Yes, a mastering engineer can turn down a loud unmastered mix to a level they can work from, but they can’t undo the damage done from any peak-limiting or clipping, so that is why following those two steps is important. Once a mix is limited or clipped, the damage is done and can’t be undone. It also means that any additional analog or digital processing just ends up making it worse or marginally better at best. The audio is in a delicate state at this point.

The 6 dB of Headroom for Mastering Myth Explained

Although this mix is technically not clipping and the peak levels are at -6 dB, this mix has clearly hit a peak-limiter or brick-wall of some kind and is not an ideal place to start mastering from. This is false headroom.

Law Of Averages

Aside from peak levels, what’s potentially more important to watch (and listen!) for on a mix being delivered for mastering is the average loudness. Average loudness used to commonly be measured in what’s known as “RMS” (Root Mean Square) but now it’s more commonly measured in what is referred to as “LUFS” (Loudness Units Relative to Full Scale). RMS and LUFS are somewhat similar in concept but LUFS factors for certain frequencies that are more (or less) sensitive to the human ear so LUFS readings tend to agree with the human ear better than RMS.

There are three main ways LUFS are measured. Integrated LUFS measurements measure an entire song or piece of audio from start to finish, and is often done in an offline process faster than real-time instead of playing the entire piece of audio from start to finish. Short-Term LUFS measures the average loudness but only looks at a 3 second window, so it will more closely follow the dynamics of a mix as it plays. Momentary LUFS is a very fast measurement that is somewhat explanatory in name in that it displays the loudness in real-time as the song or material plays. The numbers change very fast during playback.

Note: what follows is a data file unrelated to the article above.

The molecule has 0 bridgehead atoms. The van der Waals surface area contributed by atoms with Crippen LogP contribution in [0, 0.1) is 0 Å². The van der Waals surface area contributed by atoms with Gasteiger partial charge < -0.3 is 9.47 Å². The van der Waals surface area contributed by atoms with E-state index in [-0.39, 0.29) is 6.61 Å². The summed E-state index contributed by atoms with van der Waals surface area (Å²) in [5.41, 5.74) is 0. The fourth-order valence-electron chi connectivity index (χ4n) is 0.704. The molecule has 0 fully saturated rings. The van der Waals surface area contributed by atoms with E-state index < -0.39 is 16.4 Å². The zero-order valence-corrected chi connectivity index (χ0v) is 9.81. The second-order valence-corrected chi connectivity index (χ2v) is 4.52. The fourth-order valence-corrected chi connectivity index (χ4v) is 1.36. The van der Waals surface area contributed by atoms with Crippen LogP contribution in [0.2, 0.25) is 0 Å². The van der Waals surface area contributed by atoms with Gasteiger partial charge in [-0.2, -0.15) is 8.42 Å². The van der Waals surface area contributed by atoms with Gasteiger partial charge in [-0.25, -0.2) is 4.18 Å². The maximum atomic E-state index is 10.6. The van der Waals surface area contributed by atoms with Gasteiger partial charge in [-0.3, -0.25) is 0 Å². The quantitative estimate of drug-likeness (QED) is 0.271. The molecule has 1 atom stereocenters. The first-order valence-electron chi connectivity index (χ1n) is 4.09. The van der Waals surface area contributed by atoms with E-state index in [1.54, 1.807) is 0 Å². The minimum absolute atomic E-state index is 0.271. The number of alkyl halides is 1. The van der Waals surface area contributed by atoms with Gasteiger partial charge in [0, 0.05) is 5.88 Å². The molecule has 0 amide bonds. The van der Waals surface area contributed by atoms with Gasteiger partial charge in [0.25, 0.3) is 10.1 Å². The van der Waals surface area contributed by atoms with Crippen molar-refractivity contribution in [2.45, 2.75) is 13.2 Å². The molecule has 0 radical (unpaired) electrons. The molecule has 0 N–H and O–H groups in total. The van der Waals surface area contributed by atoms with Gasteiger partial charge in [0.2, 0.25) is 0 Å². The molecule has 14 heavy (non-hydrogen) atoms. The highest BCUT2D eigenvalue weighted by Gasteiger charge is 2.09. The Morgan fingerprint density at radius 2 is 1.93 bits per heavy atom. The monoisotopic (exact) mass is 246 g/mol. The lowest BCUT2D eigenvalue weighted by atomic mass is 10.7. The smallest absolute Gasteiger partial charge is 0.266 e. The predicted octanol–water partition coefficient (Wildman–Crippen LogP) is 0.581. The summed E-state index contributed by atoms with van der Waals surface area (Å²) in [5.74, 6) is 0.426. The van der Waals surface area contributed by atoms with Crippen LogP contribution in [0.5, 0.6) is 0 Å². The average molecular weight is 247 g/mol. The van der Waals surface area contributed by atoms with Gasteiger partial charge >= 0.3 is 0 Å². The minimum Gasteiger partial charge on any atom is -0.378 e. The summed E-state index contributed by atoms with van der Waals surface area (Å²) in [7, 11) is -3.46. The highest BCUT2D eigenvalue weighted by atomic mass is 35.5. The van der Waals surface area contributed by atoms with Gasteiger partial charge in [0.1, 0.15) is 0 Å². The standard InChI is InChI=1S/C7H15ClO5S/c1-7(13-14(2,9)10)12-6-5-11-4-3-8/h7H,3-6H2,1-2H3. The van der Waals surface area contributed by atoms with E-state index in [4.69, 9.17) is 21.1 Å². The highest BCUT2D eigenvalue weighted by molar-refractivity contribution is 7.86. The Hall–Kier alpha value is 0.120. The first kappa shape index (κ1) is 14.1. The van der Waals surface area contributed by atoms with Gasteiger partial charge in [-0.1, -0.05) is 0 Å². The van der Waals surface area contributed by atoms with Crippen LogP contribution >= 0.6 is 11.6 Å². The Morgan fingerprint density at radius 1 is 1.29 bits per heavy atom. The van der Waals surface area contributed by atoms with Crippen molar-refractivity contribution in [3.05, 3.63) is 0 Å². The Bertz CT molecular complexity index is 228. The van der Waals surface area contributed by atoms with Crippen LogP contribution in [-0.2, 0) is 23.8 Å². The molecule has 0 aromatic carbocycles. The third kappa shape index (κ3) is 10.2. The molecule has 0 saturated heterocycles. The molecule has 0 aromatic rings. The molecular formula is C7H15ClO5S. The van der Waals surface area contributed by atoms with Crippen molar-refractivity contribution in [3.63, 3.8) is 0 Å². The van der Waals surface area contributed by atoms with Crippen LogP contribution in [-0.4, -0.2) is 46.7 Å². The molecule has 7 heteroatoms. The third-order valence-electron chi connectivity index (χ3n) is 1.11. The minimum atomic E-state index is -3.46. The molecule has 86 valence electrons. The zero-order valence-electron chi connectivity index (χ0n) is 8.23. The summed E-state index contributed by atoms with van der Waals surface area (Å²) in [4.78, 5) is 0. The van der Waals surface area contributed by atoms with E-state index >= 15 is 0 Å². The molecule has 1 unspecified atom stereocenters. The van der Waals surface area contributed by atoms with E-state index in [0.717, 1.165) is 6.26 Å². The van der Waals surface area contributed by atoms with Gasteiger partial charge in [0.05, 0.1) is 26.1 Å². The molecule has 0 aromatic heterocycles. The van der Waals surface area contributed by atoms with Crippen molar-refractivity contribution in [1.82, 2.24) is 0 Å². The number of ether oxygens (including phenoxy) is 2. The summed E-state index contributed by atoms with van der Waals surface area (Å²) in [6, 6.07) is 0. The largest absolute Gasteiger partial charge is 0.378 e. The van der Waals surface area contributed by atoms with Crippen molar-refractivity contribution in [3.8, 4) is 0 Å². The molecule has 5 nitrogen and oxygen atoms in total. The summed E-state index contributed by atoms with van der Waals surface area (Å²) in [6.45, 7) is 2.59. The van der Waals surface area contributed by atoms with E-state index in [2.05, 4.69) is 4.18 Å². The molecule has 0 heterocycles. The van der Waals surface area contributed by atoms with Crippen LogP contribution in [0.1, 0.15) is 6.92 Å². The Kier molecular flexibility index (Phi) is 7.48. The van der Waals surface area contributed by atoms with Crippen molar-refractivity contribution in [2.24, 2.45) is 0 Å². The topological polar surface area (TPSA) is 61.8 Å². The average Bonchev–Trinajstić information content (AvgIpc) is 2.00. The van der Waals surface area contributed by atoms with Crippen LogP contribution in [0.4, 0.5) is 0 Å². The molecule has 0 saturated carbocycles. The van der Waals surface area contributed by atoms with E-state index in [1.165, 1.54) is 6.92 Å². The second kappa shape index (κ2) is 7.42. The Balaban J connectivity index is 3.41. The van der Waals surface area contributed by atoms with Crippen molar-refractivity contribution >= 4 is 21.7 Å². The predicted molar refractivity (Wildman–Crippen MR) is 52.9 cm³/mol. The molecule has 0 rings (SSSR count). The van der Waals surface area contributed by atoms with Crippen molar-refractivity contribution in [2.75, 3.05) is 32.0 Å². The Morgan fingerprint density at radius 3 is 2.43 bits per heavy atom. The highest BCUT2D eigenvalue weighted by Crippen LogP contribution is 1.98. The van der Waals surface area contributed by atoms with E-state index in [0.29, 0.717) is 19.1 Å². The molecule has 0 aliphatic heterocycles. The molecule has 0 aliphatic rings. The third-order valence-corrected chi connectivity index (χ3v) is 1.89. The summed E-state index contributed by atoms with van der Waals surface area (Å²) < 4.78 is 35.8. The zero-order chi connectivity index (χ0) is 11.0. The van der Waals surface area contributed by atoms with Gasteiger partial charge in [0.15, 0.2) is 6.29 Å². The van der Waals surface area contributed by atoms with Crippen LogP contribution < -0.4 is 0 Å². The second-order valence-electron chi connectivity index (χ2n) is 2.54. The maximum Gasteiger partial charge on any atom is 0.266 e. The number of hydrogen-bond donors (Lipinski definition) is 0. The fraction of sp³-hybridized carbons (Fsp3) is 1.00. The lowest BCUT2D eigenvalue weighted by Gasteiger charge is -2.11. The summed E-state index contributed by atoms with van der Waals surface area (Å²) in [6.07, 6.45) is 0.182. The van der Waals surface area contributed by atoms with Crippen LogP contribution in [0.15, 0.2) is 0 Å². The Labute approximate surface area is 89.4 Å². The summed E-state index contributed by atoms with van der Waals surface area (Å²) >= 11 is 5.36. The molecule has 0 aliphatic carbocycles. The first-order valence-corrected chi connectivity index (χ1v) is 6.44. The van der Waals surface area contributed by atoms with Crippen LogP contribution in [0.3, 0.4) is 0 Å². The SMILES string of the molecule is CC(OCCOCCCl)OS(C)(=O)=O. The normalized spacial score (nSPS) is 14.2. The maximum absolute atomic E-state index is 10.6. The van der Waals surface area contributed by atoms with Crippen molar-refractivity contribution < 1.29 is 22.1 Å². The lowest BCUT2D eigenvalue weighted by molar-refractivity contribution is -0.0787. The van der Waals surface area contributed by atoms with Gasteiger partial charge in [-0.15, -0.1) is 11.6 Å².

If I receive a mix that has an Integrated or frequent Short-Term LUFS reading of -13 LUFS or louder, usually some form of digital peak-limiting is being done to achieve that loudness and it’s not ideal for mastering from. Of course, if some heavy but skillfully refined compression/limiting on the individual busses within a mix is occurring you can achieve a mix with a high average loudness that doesn’t clip 0 dBFS or hit the ceiling, but most of the time when I get a mix at -13 LUFS or louder, some peak-limiting and/or clipping has occurred whether it’s intended or not.

Back to peak levels though. If you are mixing in the box and have some occasional peaks that clip 0 dBFS, one option is to attempt turning down the mix in the DAW, but that can get tricky when FX sends that are post-fader are involved or there is other complex bussing and routing within the mix.

The beauty of most modern DAWs is they allow for you to save a mix as 32-bit floating point or some even allow saving as 64-bit floating point and more will follow soon.

Saving a stereo mix that clips your DAW mixer output as a 24-bit WAV will result in a waveform that has unrepairable damage to the peaks. The peaks are sharply chopped off at 0 dB and that’s that. It paints the mastering engineer into a corner and is often considered not vinyl-friendly. Again, not a good starting point to master from.